Flu Is Spreading Fast This Season

Flu Is Spreading Fast This Season

He said with more people getting vaccinated, the more the community as a whole can be protected from risks of getting the virus.

The Centers for Disease Control and Prevention reports only sporadic cases of the flu in Wyoming, but there are more each week, indicating that flu season is approaching.

There were zero states with high flu levels this time previous year.

The paper also noted that the flu vaccine "mismatch" seen in Australia this year could be related to the way most flu vaccines are now made: using chicken eggs to "grow" the flu virus strains.

When there's a mismatch between the strains the vaccine was created to prevent and what strains actually spread, people get sick, which is what happened past year. A small percentage of people do get a mild flu-like reaction after a flu shot that may last about a day.

Wash your hands frequently during the flu season.

For more information visit the CDC's Disease Burden of Influenza and Vaccine Effectiveness webpages.

Health officials are already warning that this flu season could be a bad one. The American flu vaccine uses the same composition, they note.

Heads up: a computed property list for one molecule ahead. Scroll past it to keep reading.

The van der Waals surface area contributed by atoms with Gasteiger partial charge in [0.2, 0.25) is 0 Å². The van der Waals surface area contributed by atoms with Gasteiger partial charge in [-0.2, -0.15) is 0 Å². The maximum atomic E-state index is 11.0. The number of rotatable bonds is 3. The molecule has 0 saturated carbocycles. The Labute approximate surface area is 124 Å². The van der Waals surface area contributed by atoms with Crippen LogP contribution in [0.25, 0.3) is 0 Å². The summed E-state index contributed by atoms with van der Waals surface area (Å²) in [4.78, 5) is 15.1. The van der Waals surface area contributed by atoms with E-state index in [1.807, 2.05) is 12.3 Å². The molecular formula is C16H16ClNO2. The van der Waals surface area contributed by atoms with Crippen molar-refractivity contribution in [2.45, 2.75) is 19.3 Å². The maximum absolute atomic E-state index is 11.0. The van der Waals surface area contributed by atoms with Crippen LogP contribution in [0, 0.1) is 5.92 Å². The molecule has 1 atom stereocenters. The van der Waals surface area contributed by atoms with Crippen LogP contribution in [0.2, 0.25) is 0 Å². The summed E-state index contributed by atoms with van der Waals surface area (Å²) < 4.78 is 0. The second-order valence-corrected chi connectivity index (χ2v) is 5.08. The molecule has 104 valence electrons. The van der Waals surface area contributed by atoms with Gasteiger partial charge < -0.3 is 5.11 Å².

The obvious consumer question at this point: Though we don't know for sure that it's the eggs that are the problem with H3N2, can we get vaccines that are not made in eggs? Since then, a handful of people have come to Public Health with flu-like symptoms and were referred to their doctors for diagnosis and treatment.

In Australia, which can be an indicator of what to expect for Canada's flu season, the shot provided minimal success when it comes to protecting people from the virus. They're especially vulnerable to flu's risky complications because they tend to have more underlying health problems than younger people - and because standard flu shots don't work as well with age-weakened immune systems.

So far, the country has seen record-high numbers of influenza cases and higher-than-average numbers of hospitalizations and deaths, The New England Journal of Medicine reported.

And for kids between the ages of 6 months and 8 years who are getting a first-ever flu vaccination, they'll need two doses a month apart.

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